Yesterday we were hanging around at my sister and brother-in-law's house, and my other sister and her husband made caprese for us all. I didn't actually have any, because I rather hate the taste of tomatoes (trust me, I know it's sad, especially for someone who loves Italian food), but they looked delicious, and were super easy to make.
You slice the tomatoes and sprinkle ground thyme, salt, and pepper onto the slices. Then you place a leaf of fresh basil on top of the spiced tomatoes, and finally place a mozzarella ball (they come in a little tub you can get in the cheese section at your grocery store) on top of it all. Done!
Also last night, we attempted to eat some of the artisan salami I'd gotten for free from Creminelli for taking a survey on their packaging. I was actually really excited. Now, to be honest, I eat very little meat for health reasons, but I was willing to try this salami. I mean, really, how often do you get to sample artisan salami? That's right.
Cacciatore, Sopressata, and Wild Boar salamis
So I opened the package and was a little surprised to see two hard white blobs connected with string. Salami, what?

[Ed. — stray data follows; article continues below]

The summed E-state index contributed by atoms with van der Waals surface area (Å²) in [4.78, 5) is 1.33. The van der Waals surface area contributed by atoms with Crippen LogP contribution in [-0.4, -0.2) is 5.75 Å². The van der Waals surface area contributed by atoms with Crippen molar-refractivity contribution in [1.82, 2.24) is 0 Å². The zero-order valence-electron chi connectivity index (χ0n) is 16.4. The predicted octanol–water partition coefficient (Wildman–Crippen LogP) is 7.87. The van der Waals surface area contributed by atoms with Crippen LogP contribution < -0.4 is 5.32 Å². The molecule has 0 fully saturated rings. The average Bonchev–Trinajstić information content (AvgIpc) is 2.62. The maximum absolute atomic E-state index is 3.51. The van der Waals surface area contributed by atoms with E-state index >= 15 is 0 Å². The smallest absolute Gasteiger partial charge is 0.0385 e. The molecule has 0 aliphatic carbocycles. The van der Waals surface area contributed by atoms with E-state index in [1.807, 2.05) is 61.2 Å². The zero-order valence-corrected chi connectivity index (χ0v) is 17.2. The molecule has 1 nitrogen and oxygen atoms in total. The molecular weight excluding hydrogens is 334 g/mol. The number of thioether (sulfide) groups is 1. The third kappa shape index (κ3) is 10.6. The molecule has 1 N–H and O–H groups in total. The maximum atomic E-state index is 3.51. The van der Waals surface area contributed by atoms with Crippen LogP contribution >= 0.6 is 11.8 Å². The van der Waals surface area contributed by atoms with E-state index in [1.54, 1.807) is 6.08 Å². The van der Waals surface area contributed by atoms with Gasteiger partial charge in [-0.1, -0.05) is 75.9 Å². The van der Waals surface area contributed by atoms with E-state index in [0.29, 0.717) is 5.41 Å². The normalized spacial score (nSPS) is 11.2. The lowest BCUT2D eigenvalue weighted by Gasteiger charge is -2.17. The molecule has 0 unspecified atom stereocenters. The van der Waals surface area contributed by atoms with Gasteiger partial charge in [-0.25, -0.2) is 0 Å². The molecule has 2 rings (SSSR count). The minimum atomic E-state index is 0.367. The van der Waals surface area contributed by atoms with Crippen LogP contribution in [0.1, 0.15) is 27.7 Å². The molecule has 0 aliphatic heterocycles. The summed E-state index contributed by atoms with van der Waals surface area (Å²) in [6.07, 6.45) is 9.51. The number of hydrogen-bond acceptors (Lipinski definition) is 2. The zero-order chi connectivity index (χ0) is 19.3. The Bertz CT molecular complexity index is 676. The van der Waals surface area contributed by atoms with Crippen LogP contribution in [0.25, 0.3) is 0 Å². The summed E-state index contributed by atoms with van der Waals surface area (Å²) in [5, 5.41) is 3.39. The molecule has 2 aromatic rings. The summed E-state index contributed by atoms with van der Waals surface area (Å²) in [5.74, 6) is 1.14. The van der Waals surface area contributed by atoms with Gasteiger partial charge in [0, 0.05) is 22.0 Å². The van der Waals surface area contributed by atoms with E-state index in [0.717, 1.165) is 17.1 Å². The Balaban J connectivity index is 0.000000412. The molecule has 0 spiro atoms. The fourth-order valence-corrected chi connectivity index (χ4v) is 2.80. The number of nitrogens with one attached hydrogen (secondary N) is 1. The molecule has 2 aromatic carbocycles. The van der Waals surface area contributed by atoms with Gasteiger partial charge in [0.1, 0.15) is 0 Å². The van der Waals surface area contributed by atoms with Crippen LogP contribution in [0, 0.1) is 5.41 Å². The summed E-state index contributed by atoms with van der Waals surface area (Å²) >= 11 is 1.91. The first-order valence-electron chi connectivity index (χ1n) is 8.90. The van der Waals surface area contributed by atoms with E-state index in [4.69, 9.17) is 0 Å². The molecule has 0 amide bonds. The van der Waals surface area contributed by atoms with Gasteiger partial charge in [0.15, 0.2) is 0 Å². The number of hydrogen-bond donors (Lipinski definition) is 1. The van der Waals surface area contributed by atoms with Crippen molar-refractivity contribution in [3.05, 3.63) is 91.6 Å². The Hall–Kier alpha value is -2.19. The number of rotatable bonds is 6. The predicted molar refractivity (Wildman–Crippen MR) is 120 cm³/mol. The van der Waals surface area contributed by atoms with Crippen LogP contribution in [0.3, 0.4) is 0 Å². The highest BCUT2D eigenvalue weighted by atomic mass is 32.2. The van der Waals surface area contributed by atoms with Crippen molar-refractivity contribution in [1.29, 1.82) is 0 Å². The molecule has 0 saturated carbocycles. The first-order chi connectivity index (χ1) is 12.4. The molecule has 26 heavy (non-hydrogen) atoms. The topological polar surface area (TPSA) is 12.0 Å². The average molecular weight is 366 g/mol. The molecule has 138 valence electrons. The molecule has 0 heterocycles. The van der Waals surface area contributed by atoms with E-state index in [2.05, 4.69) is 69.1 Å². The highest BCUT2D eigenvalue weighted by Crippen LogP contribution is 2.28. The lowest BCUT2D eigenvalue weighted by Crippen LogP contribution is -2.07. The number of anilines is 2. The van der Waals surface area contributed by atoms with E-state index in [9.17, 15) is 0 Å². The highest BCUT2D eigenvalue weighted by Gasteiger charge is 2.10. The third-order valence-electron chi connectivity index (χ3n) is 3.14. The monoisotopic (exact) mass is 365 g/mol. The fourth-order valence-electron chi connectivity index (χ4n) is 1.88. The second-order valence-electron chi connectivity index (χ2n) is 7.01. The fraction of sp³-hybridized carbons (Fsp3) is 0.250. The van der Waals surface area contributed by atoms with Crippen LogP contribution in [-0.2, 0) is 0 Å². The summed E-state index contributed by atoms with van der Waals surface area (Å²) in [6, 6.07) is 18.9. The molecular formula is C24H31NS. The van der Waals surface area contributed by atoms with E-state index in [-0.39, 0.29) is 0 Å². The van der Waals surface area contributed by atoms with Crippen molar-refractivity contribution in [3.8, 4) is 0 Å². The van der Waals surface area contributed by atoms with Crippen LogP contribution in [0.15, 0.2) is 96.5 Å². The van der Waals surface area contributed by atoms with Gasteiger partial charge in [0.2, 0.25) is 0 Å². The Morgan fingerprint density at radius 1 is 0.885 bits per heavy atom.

Then my sister Megan piped in and reminded me about a guy she'd seen on tv (and told me about only a few days before) who made "fancy" meats, and left them in a room to be covered in mold, because that made them fancier. So I ran to the computer to see if I could find anything that would shed some light on how to eat the "meat" I'd been given. I went to the Creminelli website and read about how their excessively fine meats were made in the Italian tradition (read with a stuffy voice and wave your hand around in a sophisticated manner), and that the moldy casing could be removed simply by allowing the meat to rest at room temperature for about twenty minutes, then cut off the tip and slice down the edge, peeling the casing as you went. All well and good, but when I went back downstairs and attempted this, the white "casing" could not be persuaded to separate from the rest of the meat. I also discovered that while I was researching, Megan had eaten a bit of the meat (I don't think she ever told me how it tasted), white mold included, much to my amazement, despite the fact that the "fancy" meat guy on tv had served his meat moldy, with the expectation that consumers would eat that part also. Yuck. I tried to convince my niece and nephew that they didn't need to eat any moldy meat, despite the fact that Mommy had just done so. The smell of very old gym shoes began to permeate the air. I stopped sawing at the meat and sniffed at the white powder rubbing off on my fingers. Yes, it was indeed eau de gym shoe. Needless to say, I was frustrated and a little put out that we didn't get to try any artisan salami, and it all ended up in the trash. Despite Creminelli's insistance that their artisan salami never goes bad, I am convinced that I got a bad bunch. Otherwise, how can people eat that? Call me uncultured, but Gross. Capital G.